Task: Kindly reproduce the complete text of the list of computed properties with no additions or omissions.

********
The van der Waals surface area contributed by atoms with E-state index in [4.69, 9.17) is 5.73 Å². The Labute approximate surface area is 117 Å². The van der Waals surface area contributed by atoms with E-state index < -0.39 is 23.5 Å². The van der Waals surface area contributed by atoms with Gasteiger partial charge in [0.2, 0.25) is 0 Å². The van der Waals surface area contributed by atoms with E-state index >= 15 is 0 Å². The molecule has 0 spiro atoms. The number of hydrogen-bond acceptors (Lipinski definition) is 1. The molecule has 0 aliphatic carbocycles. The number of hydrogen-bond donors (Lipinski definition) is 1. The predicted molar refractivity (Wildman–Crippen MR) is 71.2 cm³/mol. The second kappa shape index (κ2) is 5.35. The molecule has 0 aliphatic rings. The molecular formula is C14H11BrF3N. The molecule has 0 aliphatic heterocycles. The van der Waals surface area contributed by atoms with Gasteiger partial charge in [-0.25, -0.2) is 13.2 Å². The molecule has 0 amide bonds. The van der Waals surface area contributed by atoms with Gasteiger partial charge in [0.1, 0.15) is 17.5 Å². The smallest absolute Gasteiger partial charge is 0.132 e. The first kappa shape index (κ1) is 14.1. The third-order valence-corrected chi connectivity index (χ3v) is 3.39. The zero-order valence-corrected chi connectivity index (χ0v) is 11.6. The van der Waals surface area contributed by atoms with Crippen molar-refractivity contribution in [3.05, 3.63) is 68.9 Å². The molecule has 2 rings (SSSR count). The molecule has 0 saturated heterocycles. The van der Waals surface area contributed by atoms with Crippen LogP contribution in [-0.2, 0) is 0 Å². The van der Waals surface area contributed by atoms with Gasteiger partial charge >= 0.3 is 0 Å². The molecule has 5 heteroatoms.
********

The van der Waals surface area contributed by atoms with E-state index in [4.69, 9.17) is 5.73 Å². The Labute approximate surface area is 117 Å². The van der Waals surface area contributed by atoms with E-state index < -0.39 is 23.5 Å². The van der Waals surface area contributed by atoms with Gasteiger partial charge in [0.2, 0.25) is 0 Å². The van der Waals surface area contributed by atoms with E-state index >= 15 is 0 Å². The molecule has 0 spiro atoms. The number of hydrogen-bond acceptors (Lipinski definition) is 1. The molecule has 0 aliphatic carbocycles. The number of hydrogen-bond donors (Lipinski definition) is 1. The predicted molar refractivity (Wildman–Crippen MR) is 71.2 cm³/mol. The second kappa shape index (κ2) is 5.35. The molecule has 0 aliphatic rings. The molecular formula is C14H11BrF3N. The molecule has 0 aliphatic heterocycles. The van der Waals surface area contributed by atoms with Gasteiger partial charge in [-0.25, -0.2) is 13.2 Å². The molecule has 0 amide bonds. The van der Waals surface area contributed by atoms with Gasteiger partial charge in [0.1, 0.15) is 17.5 Å². The smallest absolute Gasteiger partial charge is 0.132 e. The first kappa shape index (κ1) is 14.1. The third-order valence-corrected chi connectivity index (χ3v) is 3.39. The zero-order valence-corrected chi connectivity index (χ0v) is 11.6. The van der Waals surface area contributed by atoms with Crippen molar-refractivity contribution in [3.05, 3.63) is 68.9 Å². The molecule has 2 rings (SSSR count). The molecule has 0 saturated heterocycles. The van der Waals surface area contributed by atoms with Crippen LogP contribution in [-0.2, 0) is 0 Å². The van der Waals surface area contributed by atoms with Gasteiger partial charge >= 0.3 is 0 Å². The molecule has 5 heteroatoms.